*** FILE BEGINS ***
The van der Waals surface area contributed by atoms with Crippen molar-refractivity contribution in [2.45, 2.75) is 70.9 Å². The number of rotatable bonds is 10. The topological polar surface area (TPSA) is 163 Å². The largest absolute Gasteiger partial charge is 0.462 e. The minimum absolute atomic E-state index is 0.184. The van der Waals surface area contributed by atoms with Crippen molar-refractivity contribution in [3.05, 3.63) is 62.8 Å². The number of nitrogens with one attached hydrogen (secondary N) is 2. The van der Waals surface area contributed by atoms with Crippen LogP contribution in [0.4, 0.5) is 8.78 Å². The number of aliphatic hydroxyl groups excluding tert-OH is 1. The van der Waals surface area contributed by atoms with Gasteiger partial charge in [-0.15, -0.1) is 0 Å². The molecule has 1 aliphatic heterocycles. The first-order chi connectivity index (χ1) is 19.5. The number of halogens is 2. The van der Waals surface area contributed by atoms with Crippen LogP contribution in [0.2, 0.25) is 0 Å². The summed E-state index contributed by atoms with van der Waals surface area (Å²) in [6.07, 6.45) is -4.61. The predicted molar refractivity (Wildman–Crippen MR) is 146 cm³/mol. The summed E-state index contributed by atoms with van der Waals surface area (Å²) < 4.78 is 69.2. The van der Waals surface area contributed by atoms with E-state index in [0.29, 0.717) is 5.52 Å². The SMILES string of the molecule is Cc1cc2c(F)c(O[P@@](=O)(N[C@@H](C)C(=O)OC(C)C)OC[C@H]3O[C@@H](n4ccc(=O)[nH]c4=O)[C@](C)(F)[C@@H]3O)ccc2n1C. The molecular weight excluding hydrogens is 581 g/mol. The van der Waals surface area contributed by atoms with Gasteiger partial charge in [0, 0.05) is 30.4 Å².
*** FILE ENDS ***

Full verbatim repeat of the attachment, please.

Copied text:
The van der Waals surface area contributed by atoms with Crippen molar-refractivity contribution in [2.45, 2.75) is 70.9 Å². The number of rotatable bonds is 10. The topological polar surface area (TPSA) is 163 Å². The largest absolute Gasteiger partial charge is 0.462 e. The minimum absolute atomic E-state index is 0.184. The van der Waals surface area contributed by atoms with Crippen molar-refractivity contribution in [3.05, 3.63) is 62.8 Å². The number of nitrogens with one attached hydrogen (secondary N) is 2. The van der Waals surface area contributed by atoms with Crippen LogP contribution in [0.4, 0.5) is 8.78 Å². The number of aliphatic hydroxyl groups excluding tert-OH is 1. The van der Waals surface area contributed by atoms with Gasteiger partial charge in [-0.15, -0.1) is 0 Å². The molecule has 1 aliphatic heterocycles. The first-order chi connectivity index (χ1) is 19.5. The number of halogens is 2. The van der Waals surface area contributed by atoms with Crippen LogP contribution in [0.2, 0.25) is 0 Å². The summed E-state index contributed by atoms with van der Waals surface area (Å²) in [6.07, 6.45) is -4.61. The predicted molar refractivity (Wildman–Crippen MR) is 146 cm³/mol. The summed E-state index contributed by atoms with van der Waals surface area (Å²) < 4.78 is 69.2. The van der Waals surface area contributed by atoms with E-state index in [0.29, 0.717) is 5.52 Å². The SMILES string of the molecule is Cc1cc2c(F)c(O[P@@](=O)(N[C@@H](C)C(=O)OC(C)C)OC[C@H]3O[C@@H](n4ccc(=O)[nH]c4=O)[C@](C)(F)[C@@H]3O)ccc2n1C. The molecular weight excluding hydrogens is 581 g/mol. The van der Waals surface area contributed by atoms with Gasteiger partial charge in [0, 0.05) is 30.4 Å².